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Local Veteran In Heart Valve Study

Updated: Friday, July 26 2013, 12:43 PM EDT

A World War II veteran from Milford continues his life of service
this Independence Day week in a very unique way. He is part of a
breakthrough clinical trial at the Christ Hospital helping to save
lives!

Local 12's Liz Bonis tells us about it in today's Medical Edge.

Ellis
Atchison and his wife Norma-Jean have quite a history. It's in his
memoirs, now online for all to read. He shares stories of a life of
service, to God and country, as both a World War II and Korean War
veteran:

Ellis Atchison, Patient: "During Korea, I commanded an
intelligence unit in Hawaii, and in addition to that, prior to that, I
was a security officer to the Secretary to Defense."

Recently,
however, he found himself battling something he'd never encountered
before. At age 97, Doctor Dean Kereiakes, an interventional
cardiologist, told him he needed a valve replaced due to what's called
critical aortic stenosis. The problem was that this man who had served
his country for so long, was not a candidate for open heart surgery. It
was just too risky, so Doctor Kereiakes enrolled him in a breakthrough
trial, which allowed him still to continue to serve others.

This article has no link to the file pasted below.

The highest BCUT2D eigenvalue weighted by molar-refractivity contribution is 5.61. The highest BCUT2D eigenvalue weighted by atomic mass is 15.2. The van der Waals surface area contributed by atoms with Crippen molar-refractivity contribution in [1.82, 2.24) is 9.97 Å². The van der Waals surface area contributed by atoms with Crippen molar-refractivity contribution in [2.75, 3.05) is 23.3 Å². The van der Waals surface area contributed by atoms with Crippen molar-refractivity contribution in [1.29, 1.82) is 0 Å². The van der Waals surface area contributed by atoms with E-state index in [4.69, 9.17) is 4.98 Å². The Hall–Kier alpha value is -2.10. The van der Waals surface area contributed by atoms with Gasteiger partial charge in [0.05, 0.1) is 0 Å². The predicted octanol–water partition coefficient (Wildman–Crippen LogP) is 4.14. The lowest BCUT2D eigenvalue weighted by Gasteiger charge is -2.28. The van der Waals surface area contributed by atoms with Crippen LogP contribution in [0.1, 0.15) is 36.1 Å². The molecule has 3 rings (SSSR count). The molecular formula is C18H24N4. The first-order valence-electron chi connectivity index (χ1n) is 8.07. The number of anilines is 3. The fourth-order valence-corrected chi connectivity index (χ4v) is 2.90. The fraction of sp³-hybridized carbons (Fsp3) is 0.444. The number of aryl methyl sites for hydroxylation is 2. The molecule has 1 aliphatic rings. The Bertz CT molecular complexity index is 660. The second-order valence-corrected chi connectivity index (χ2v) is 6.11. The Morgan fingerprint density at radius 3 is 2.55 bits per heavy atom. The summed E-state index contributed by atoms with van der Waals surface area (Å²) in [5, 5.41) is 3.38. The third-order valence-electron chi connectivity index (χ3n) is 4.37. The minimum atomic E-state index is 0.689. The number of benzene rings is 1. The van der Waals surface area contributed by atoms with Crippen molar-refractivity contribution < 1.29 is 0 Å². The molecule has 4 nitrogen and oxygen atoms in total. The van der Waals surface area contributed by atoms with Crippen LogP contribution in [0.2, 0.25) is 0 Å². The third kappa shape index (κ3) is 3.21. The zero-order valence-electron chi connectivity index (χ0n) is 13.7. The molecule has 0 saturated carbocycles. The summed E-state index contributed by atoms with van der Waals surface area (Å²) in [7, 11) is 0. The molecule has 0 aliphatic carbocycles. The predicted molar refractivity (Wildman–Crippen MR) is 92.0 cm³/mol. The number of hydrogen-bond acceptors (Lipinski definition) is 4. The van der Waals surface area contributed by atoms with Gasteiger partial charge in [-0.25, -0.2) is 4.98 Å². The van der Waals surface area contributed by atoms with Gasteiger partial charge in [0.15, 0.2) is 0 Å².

It's
is called the Partner II Trial. Just by participating in it, Atchison
will help doctors compare a newer technique for placing a collapsible
valve in the heart. As this animation, courtesy of the Edwards Sapien
X-T Valve shows, it is inserted through a small incision and run up the
heart on a small tube called a catheter before it is expanded.

Dr. Dean Kereiakes, The Chirst Hospital: "It's where we replace the aortic valve without open heart surgery."

So far, for Atchison, it has worked wonders.

"I feel like I'm a new person, and to do most anything I did before, and I've done a lot of things."

Things this Independence Day week for which all of us want to say thank you, including Doctor Dean Kereiakes.

"I
do, I really do, when you read his memoirs of World War II, it's quite
moving. Very good, very good, as I told you in my office, you're my
idol."

For more details on this trial -- or on those memoirs liz mentioned -- click on the red "get it" button. The trial will follow patients for at least the next five years.









Local Veteran In Heart Valve Study


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